Cramp bark’s flavor is very unpleasant, since it is said to taste like a bark flavored whisky. Which is why some people prefer to take this medicinal herb in a pill form. The bark is grounded into a fine powder which makes it easier to consume.
Active components of this herb include tannins, caffeic acid derivatives, phenolcarboxylic acids, hydroxycoumarins, coumarin, salicin, flavonoids and triterpenes. Therefore it has analgesic and anti inflammatory effects.
Cramp Bark Benefits
Period Cramps and Menstrual Cycles
Historically this herb has been used to support the body’s adaptation related to menstruation. Most women suffer from period cramps, which is the main use for this herb. This plant effectively “relax[es] the uterine muscle by acting as antispasmodics and are used to relieve cramping,” according to an article called “A Healthy Menstrual Cycle” by Joseph Mayo.
This bark contains methyl salicylate, which is a weaker version of the salicylic acid found in aspirin, but is not as irritating to the gastric mucosa. It can calm other symptoms associated with cramps such as nausea, vomiting and sweaty chills.
This herb is an effective alternative measure for pain management caused by endometriosis, which is a condition where tissue that normally covers the inside of the uterus grows on the outside of the uterus. Endometriosis causes intense abdominal pain. Cramp bark can also treat other gynecological issues such as ovarian cysts. It is useful for short term use both in tea and tincture form.
The use of cramp bark during pregnancy has mixed opinions, so make sure to consult with your doctor or herbalist before using this herb. It is used as a spasmolytic (or antispasmodic) to prevent miscarriage. Active substances (scopoletin and aesculetin) found in this herb have this effect on the uterus. It is used if there are threats of miscarriage, as well as premature labor. Traditionally this herb has been used to manage pain associated with child birth and postpartum.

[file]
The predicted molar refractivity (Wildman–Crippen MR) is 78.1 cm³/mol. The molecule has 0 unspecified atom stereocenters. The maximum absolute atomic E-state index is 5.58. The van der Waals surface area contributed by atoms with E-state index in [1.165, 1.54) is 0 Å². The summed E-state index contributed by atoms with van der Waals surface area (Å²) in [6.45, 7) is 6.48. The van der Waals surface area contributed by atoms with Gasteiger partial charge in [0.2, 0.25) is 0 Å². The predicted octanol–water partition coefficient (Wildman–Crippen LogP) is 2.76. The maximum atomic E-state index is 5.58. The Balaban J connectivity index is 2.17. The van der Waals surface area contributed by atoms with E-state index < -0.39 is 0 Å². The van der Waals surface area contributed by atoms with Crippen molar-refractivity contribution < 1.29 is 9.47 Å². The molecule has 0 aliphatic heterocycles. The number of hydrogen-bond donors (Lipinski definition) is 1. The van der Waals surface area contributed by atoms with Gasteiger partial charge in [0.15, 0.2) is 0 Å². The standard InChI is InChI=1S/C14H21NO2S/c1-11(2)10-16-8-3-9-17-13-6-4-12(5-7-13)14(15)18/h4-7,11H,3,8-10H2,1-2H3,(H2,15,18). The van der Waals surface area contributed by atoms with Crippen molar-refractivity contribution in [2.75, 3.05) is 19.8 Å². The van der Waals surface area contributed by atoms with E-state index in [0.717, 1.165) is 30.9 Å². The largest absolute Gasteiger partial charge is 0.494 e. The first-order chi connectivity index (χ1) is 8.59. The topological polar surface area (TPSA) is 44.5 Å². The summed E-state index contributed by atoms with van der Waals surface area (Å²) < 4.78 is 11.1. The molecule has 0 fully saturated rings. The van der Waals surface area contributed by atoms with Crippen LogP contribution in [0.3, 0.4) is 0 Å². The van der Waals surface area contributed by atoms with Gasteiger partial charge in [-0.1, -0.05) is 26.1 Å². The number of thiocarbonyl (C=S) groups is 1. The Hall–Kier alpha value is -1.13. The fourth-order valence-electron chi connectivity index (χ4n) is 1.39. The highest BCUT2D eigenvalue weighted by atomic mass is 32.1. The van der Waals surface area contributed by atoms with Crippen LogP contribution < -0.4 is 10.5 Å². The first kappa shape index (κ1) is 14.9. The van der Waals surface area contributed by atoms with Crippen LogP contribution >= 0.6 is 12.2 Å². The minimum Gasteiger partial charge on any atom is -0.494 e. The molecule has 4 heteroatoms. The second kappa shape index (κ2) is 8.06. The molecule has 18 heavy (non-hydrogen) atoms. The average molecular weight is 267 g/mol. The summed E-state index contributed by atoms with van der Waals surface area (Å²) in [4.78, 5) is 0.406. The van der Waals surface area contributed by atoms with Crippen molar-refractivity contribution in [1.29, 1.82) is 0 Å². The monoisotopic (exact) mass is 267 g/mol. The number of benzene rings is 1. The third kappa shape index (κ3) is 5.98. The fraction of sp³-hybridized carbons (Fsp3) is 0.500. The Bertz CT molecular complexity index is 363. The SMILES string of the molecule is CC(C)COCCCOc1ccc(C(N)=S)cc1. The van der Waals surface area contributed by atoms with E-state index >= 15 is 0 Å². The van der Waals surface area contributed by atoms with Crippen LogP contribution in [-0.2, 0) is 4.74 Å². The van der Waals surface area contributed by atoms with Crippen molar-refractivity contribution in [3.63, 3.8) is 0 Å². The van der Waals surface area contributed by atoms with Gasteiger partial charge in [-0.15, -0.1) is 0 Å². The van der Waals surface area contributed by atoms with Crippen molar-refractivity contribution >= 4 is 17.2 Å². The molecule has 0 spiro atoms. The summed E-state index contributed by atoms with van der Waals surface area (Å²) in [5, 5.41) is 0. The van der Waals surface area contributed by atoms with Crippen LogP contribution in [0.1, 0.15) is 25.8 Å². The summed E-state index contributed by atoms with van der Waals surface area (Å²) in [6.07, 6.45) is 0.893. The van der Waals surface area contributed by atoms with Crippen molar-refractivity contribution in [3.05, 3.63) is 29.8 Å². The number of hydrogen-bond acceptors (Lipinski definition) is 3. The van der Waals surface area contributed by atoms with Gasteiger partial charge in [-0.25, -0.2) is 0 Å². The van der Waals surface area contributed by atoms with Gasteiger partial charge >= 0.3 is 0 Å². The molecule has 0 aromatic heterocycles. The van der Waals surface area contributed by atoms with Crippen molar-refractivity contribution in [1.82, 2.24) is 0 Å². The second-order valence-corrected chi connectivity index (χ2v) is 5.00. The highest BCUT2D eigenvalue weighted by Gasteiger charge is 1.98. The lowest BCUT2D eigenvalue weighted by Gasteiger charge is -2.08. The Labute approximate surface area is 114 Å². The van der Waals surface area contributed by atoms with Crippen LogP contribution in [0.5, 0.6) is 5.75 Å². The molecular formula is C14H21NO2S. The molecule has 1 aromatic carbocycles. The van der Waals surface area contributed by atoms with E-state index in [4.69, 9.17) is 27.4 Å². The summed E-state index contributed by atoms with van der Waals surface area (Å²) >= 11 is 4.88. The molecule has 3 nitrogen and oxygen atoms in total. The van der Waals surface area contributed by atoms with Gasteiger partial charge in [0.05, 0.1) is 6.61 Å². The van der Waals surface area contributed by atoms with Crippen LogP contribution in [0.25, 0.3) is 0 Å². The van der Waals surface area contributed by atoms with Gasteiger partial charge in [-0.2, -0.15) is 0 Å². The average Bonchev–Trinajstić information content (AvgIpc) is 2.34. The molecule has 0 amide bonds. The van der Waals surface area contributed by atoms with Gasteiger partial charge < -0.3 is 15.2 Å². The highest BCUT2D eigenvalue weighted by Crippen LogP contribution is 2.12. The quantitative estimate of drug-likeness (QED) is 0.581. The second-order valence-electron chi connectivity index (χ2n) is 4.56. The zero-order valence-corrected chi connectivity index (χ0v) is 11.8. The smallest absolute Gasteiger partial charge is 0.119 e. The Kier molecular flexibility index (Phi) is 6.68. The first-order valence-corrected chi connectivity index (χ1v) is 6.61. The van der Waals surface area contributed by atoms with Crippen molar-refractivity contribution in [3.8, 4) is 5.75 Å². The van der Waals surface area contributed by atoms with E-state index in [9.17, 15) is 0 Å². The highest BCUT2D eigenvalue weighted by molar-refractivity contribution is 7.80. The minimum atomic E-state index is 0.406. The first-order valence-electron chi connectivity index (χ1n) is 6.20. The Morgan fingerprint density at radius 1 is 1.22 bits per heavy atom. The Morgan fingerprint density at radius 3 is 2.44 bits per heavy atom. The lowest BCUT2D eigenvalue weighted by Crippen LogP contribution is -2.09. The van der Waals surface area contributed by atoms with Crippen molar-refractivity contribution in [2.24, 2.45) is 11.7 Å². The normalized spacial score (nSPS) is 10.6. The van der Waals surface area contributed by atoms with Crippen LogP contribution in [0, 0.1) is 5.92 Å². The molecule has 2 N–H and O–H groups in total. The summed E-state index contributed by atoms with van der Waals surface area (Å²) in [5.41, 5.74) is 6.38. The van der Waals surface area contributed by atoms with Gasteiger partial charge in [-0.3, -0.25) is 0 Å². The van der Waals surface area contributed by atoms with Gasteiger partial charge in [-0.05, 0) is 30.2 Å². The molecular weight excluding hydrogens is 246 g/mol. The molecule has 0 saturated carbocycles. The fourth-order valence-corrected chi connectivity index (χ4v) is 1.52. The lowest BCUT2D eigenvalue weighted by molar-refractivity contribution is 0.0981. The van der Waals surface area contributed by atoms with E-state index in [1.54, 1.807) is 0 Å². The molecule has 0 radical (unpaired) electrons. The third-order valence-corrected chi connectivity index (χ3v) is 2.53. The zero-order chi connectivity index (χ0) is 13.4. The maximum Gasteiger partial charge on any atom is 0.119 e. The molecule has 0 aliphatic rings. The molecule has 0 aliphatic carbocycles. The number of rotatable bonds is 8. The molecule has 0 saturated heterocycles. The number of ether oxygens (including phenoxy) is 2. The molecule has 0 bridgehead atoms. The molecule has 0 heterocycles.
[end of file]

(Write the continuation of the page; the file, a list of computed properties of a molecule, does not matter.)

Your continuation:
It may sound strange, but some herbs have opposite effects on the body depending on how and when they are used. Using it alone or with other herbs also creates different effects.
Cramp bark is known to stop muscle spasms and aches throughout the body, including the back and legs. Not only related with menstrual problems. This herbal remedy is a safer alternative to NSAIDs, which have dangerous side effects including stomach bleeding, stroke and heart attack.
Anti Cancer Effects
Research done on animals show that the extract of the juice of these berries (gilaburu juice) may have anti cancer and anti tumor properties. A study published in the Journal of Cancer Research and Therapeutics showed its anti tumor activity, while another one evaluated the effects on colon cancer.
The use of cramp bark may prevent kidney stones since it is high in citrate. Some people develop this condition because they don’t have citrate in their urine. Citrate can also be found in foods, especially limes and lemons. A study showed that this herb in combination with medicine helped people expel kidney stones faster and required less pain medication.
Precautions of Using Cramp Bark
This herb is considered safe and has no reported side effects. However, the plant should not be eaten in large doses since it may be toxic and could cause vomiting and diarrhea. Follow instructions on use if taking it for medicinal purposes.
People who are sensitive to aspirin may have problems with this herb. Do not use it on young children. Talk to your healthcare provider if you are pregnant or nursing.